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Umno Youth a year later


Khairy, after he was elected Umno Youth chief during party elections in March 2009
(Pic courtesy of theSun)

KHAIRY Jamaluddin wasn’t the clear favourite when he was elected Umno Youth chief. A jeering crowd accused him of bribery after he trounced two other contenders in the party elections in March 2009.

But Khairy has emerged bolder and more centrist than his rivals, at least more than the public could have expected Datuk Mukhriz Mahathir and Datuk Seri Dr Mohamad Khir Toyo to be. In trying to straddle the middle ground, will Khairy lose Umno Youth? Or is his vision for the movement overshadowed by baggage from the past?

In part two of this e-mail interview on 7 Jan 2010, Khairy answers some of the criticisms against his leadership of Umno Youth.

TNG: Where is Pemuda today, almost a year after you were elected? Some members say there hasn’t been much going on in terms of programmes and activities.

Khairy Jamaluddin: Pemuda remains active in its public pronouncements and activities, be it at national, state or divisional levels. I consistently make public remarks, and I have actively encouraged my deputy and the rest of my exco to speak out and do their bit in representing Pemuda.

In my maiden address as Pemuda leader, I set a number of KPIs (key performance indices) for the movement — among them, to increase party membership and ensure that our members register as voters. These will need some time.

Umno Youth has achieved some significant things in 2009 which set the tone under my leadership. Last year, we started a dialogue with Chinese [Malaysian] non-governmental organisations (NGOs), to which MCA Youth reciprocated by having a session with Malay [Malaysian] NGOs, and we opened a community complaints bureau centre to serve Malaysians in need. To me, events and initiatives which have a lasting positive impact on the community and country are far more gratifying than merely persisting with traditional programmes which may rein in the [Umno crowd] but yield less returns, especially in the current political context.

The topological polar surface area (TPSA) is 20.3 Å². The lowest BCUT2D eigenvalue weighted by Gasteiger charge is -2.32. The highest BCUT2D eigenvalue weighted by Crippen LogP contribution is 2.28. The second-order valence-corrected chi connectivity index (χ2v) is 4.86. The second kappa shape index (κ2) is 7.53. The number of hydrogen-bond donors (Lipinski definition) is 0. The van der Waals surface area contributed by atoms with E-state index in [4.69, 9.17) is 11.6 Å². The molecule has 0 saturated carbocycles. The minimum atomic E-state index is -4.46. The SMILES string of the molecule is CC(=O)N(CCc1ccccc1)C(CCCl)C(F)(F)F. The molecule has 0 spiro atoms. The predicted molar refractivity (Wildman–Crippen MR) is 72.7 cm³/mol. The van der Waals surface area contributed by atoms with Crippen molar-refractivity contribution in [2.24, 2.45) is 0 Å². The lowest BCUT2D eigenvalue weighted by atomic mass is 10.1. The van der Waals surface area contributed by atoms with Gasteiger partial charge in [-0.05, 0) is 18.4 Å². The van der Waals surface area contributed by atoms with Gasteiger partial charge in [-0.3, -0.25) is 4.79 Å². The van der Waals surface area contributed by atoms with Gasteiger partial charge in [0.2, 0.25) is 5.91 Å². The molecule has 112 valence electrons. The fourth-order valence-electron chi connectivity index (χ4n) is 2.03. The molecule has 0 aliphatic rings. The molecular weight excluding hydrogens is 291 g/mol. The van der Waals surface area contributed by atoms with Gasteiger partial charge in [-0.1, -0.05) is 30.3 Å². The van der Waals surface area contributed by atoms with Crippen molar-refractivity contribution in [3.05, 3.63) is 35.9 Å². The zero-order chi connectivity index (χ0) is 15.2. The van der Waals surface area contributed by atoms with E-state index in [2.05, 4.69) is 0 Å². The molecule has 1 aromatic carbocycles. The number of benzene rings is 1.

There have [also] been six by-elections which the Barisan Nasional (BN) contested in since my taking over as leader. So for significant parts of 2009, Umno Youth, and BN Youth for that matter, had been busy with campaign activities. But of course, these — like much of what I do these days — appear invisible to the mainstream media.

Pemuda has traditionally played the role of agitator. Do you envision a different role for Pemuda under your leadership?

I am not sure “agitator” does justice to the Malay word “pendesak”, which I presume you were trying to translate from. In any case, I prefer Pemuda to become a “solution provider”. Sometimes merely pressuring the government to do this or not do that can make you popular in the short term, but sooner or later people will ask, “What’s your alternative?” Pemuda in the 21st century must rise above petty populism to become a movement that looks at an issue from all angles, and offers suggestions and solutions which it feels are best for the people.

How are you closing ranks after the three-way fight in the Youth chief election? Is that progressing well?

In a word, yes. There are [still] bound to be some wounds that take time to fully heal. But ultimately, everyone involved knows that we all belong to the same party, and that disunity will not work in anyone’s favour. Most important is for all of us to make Umno more relevant to younger Malaysians and deliver the numbers come the 13th general election. The only way we are going to achieve this is by working together.